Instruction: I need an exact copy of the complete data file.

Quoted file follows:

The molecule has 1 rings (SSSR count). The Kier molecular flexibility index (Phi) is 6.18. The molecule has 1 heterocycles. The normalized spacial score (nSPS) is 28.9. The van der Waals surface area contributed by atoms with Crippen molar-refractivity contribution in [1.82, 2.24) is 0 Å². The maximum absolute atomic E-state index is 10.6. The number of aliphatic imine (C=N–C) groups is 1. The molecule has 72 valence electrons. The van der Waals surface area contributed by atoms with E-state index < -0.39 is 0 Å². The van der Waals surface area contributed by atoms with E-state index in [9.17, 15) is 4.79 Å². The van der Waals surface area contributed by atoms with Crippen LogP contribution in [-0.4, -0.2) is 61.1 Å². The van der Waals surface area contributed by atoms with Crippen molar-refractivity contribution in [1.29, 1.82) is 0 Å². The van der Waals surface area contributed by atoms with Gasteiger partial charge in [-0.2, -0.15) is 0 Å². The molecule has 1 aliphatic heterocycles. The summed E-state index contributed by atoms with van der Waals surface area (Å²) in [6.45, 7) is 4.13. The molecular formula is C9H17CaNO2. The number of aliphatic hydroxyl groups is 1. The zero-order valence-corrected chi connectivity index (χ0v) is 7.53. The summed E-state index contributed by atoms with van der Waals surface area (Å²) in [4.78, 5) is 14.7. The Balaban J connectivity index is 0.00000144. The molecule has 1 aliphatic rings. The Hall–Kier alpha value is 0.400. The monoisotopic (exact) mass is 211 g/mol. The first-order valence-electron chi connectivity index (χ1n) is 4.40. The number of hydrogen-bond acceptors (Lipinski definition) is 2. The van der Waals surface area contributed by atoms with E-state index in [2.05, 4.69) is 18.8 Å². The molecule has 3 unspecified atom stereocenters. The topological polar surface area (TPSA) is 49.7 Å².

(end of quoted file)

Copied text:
The molecule has 1 rings (SSSR count). The Kier molecular flexibility index (Phi) is 6.18. The molecule has 1 heterocycles. The normalized spacial score (nSPS) is 28.9. The van der Waals surface area contributed by atoms with Crippen molar-refractivity contribution in [1.82, 2.24) is 0 Å². The maximum absolute atomic E-state index is 10.6. The number of aliphatic imine (C=N–C) groups is 1. The molecule has 72 valence electrons. The van der Waals surface area contributed by atoms with E-state index < -0.39 is 0 Å². The van der Waals surface area contributed by atoms with E-state index in [9.17, 15) is 4.79 Å². The van der Waals surface area contributed by atoms with Crippen LogP contribution in [-0.4, -0.2) is 61.1 Å². The van der Waals surface area contributed by atoms with Crippen molar-refractivity contribution in [1.29, 1.82) is 0 Å². The van der Waals surface area contributed by atoms with Gasteiger partial charge in [-0.2, -0.15) is 0 Å². The molecule has 1 aliphatic heterocycles. The summed E-state index contributed by atoms with van der Waals surface area (Å²) in [6.45, 7) is 4.13. The molecular formula is C9H17CaNO2. The number of aliphatic hydroxyl groups is 1. The zero-order valence-corrected chi connectivity index (χ0v) is 7.53. The summed E-state index contributed by atoms with van der Waals surface area (Å²) in [4.78, 5) is 14.7. The Balaban J connectivity index is 0.00000144. The molecule has 1 aliphatic rings. The Hall–Kier alpha value is 0.400. The monoisotopic (exact) mass is 211 g/mol. The first-order valence-electron chi connectivity index (χ1n) is 4.40. The number of hydrogen-bond acceptors (Lipinski definition) is 2. The van der Waals surface area contributed by atoms with E-state index in [2.05, 4.69) is 18.8 Å². The molecule has 3 unspecified atom stereocenters. The topological polar surface area (TPSA) is 49.7 Å².